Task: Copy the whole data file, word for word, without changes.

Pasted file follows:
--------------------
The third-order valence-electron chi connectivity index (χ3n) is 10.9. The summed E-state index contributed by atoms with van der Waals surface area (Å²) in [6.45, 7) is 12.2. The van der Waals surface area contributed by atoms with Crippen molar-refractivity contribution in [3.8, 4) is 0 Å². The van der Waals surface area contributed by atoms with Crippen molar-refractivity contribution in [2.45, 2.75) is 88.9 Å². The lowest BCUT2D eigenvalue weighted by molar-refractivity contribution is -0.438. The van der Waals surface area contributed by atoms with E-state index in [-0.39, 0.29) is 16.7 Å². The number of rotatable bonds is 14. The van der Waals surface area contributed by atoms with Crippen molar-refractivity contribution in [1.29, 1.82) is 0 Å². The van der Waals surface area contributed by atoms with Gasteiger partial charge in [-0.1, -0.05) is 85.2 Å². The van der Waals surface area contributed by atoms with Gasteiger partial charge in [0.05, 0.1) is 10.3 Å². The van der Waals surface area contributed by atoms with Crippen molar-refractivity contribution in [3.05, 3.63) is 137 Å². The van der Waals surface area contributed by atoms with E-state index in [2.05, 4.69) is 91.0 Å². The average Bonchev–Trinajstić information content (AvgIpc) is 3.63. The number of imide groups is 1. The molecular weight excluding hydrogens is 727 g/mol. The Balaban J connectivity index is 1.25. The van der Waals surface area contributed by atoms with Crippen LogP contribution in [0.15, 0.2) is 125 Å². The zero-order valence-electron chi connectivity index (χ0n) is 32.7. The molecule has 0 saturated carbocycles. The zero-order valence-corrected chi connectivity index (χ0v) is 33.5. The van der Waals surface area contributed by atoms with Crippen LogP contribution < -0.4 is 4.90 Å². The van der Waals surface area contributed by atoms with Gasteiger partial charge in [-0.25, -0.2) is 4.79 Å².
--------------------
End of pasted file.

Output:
The third-order valence-electron chi connectivity index (χ3n) is 10.9. The summed E-state index contributed by atoms with van der Waals surface area (Å²) in [6.45, 7) is 12.2. The van der Waals surface area contributed by atoms with Crippen molar-refractivity contribution in [3.8, 4) is 0 Å². The van der Waals surface area contributed by atoms with Crippen molar-refractivity contribution in [2.45, 2.75) is 88.9 Å². The lowest BCUT2D eigenvalue weighted by molar-refractivity contribution is -0.438. The van der Waals surface area contributed by atoms with E-state index in [-0.39, 0.29) is 16.7 Å². The number of rotatable bonds is 14. The van der Waals surface area contributed by atoms with Crippen molar-refractivity contribution in [1.29, 1.82) is 0 Å². The van der Waals surface area contributed by atoms with Gasteiger partial charge in [-0.1, -0.05) is 85.2 Å². The van der Waals surface area contributed by atoms with Gasteiger partial charge in [0.05, 0.1) is 10.3 Å². The van der Waals surface area contributed by atoms with Crippen molar-refractivity contribution in [3.05, 3.63) is 137 Å². The van der Waals surface area contributed by atoms with E-state index in [2.05, 4.69) is 91.0 Å². The average Bonchev–Trinajstić information content (AvgIpc) is 3.63. The number of imide groups is 1. The molecular weight excluding hydrogens is 727 g/mol. The Balaban J connectivity index is 1.25. The van der Waals surface area contributed by atoms with Crippen LogP contribution in [0.15, 0.2) is 125 Å². The zero-order valence-electron chi connectivity index (χ0n) is 32.7. The molecule has 0 saturated carbocycles. The zero-order valence-corrected chi connectivity index (χ0v) is 33.5. The van der Waals surface area contributed by atoms with Crippen LogP contribution < -0.4 is 4.90 Å². The van der Waals surface area contributed by atoms with Gasteiger partial charge in [-0.25, -0.2) is 4.79 Å².